Indi: Why did they want to know what the plants were? What is Peter after? How is Peter different than Kunyi or Lacey or someone else?

Kate: You gotta love the people that love the plants; you can’t just love the pattern-matching technology. What are they trying to do after they find out what plant it is? You can make people feel smart for asking.

And, this is just one story. There are others! What about DeeAnn, an avid hiker, whose cousin lives in a different part of the world? They are always comparing their environments, and lately they’ve been eager to show the most exotic things about where they live to each other. So when DeeAnn encounters an odd-looking conifer on her hike, she sends a picture to her cousin. But her cousin responds with a picture of her own similar conifer. Are they related species? A mystery! Neither of them finds the time to remember to look up identification information when they return home, though. Or what about Sam, who is a professional landscape designer, trying to take care of a disease problem in one of their clients’ established specimen trees? It takes time from their workday to verify a disease and communicate an effective treatment. Sam would rather spend this time working with clients and expanding their business.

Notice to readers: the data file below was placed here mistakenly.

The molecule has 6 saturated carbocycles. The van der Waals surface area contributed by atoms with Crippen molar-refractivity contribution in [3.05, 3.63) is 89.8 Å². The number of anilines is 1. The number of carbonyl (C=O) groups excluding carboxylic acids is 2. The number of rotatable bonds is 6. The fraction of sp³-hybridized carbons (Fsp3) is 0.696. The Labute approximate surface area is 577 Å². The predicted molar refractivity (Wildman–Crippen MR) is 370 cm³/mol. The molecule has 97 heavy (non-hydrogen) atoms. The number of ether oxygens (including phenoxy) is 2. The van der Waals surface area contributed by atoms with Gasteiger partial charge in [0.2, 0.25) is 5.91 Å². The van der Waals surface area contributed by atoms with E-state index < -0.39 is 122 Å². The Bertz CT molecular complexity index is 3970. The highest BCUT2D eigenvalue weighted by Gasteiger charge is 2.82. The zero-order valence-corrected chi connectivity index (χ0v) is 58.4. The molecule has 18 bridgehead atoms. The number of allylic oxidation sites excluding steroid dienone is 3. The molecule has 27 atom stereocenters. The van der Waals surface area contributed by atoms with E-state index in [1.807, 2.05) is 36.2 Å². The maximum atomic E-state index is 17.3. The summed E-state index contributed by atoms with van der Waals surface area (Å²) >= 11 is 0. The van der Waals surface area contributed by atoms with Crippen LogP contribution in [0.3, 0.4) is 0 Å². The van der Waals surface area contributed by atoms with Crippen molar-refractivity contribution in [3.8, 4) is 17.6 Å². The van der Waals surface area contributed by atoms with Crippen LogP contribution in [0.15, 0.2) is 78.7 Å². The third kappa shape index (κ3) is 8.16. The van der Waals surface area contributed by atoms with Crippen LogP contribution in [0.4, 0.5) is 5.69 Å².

Write several different stories and choose which one(s) to support for now. Making one solution to serve everyone in general always leads to mediocre experiences to about half the people. Imagine the long-tail graph. If you design your product to serve the people at the head of the graph where the numbers are great, you are not serving the rest of the graph where the numbers are smaller, but much longer–adding up to perhaps half the total people. If you can move your focus from the general to the specific, you can support people with nuance and richness that they deserve in different regions of the graph. Once established–or if your current path doesn’t lead to success–diversify.